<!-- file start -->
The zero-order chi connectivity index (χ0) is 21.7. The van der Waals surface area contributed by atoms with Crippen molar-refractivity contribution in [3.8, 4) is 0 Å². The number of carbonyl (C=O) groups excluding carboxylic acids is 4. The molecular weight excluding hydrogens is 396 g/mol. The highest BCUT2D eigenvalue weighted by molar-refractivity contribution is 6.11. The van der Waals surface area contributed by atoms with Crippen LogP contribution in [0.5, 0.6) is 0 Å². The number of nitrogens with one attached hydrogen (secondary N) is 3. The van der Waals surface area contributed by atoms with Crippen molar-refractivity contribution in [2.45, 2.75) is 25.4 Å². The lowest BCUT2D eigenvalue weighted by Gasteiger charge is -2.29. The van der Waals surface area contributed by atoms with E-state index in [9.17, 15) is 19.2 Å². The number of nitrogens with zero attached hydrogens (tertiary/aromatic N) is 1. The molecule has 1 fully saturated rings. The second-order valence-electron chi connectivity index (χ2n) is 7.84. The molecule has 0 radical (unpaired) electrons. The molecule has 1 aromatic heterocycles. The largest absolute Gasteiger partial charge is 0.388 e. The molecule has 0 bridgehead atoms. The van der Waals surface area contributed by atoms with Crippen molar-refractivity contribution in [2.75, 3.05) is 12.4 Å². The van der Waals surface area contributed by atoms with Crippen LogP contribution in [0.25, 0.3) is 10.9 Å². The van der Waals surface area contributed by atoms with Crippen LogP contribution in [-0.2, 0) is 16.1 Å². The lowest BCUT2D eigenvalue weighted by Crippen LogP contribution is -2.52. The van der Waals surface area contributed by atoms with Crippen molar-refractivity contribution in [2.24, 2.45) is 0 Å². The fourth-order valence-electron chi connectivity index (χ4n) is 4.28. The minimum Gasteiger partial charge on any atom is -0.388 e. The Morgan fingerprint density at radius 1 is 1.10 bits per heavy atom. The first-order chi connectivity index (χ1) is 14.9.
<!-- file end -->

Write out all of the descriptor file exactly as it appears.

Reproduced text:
The zero-order chi connectivity index (χ0) is 21.7. The van der Waals surface area contributed by atoms with Crippen molar-refractivity contribution in [3.8, 4) is 0 Å². The number of carbonyl (C=O) groups excluding carboxylic acids is 4. The molecular weight excluding hydrogens is 396 g/mol. The highest BCUT2D eigenvalue weighted by molar-refractivity contribution is 6.11. The van der Waals surface area contributed by atoms with Crippen LogP contribution in [0.5, 0.6) is 0 Å². The number of nitrogens with one attached hydrogen (secondary N) is 3. The van der Waals surface area contributed by atoms with Crippen molar-refractivity contribution in [2.45, 2.75) is 25.4 Å². The lowest BCUT2D eigenvalue weighted by Gasteiger charge is -2.29. The van der Waals surface area contributed by atoms with E-state index in [9.17, 15) is 19.2 Å². The number of nitrogens with zero attached hydrogens (tertiary/aromatic N) is 1. The molecule has 1 fully saturated rings. The second-order valence-electron chi connectivity index (χ2n) is 7.84. The molecule has 0 radical (unpaired) electrons. The molecule has 1 aromatic heterocycles. The largest absolute Gasteiger partial charge is 0.388 e. The molecule has 0 bridgehead atoms. The van der Waals surface area contributed by atoms with Crippen molar-refractivity contribution in [2.75, 3.05) is 12.4 Å². The van der Waals surface area contributed by atoms with Crippen LogP contribution in [0.25, 0.3) is 10.9 Å². The van der Waals surface area contributed by atoms with Crippen LogP contribution in [-0.2, 0) is 16.1 Å². The lowest BCUT2D eigenvalue weighted by Crippen LogP contribution is -2.52. The van der Waals surface area contributed by atoms with Crippen molar-refractivity contribution in [2.24, 2.45) is 0 Å². The fourth-order valence-electron chi connectivity index (χ4n) is 4.28. The minimum Gasteiger partial charge on any atom is -0.388 e. The Morgan fingerprint density at radius 1 is 1.10 bits per heavy atom. The first-order chi connectivity index (χ1) is 14.9.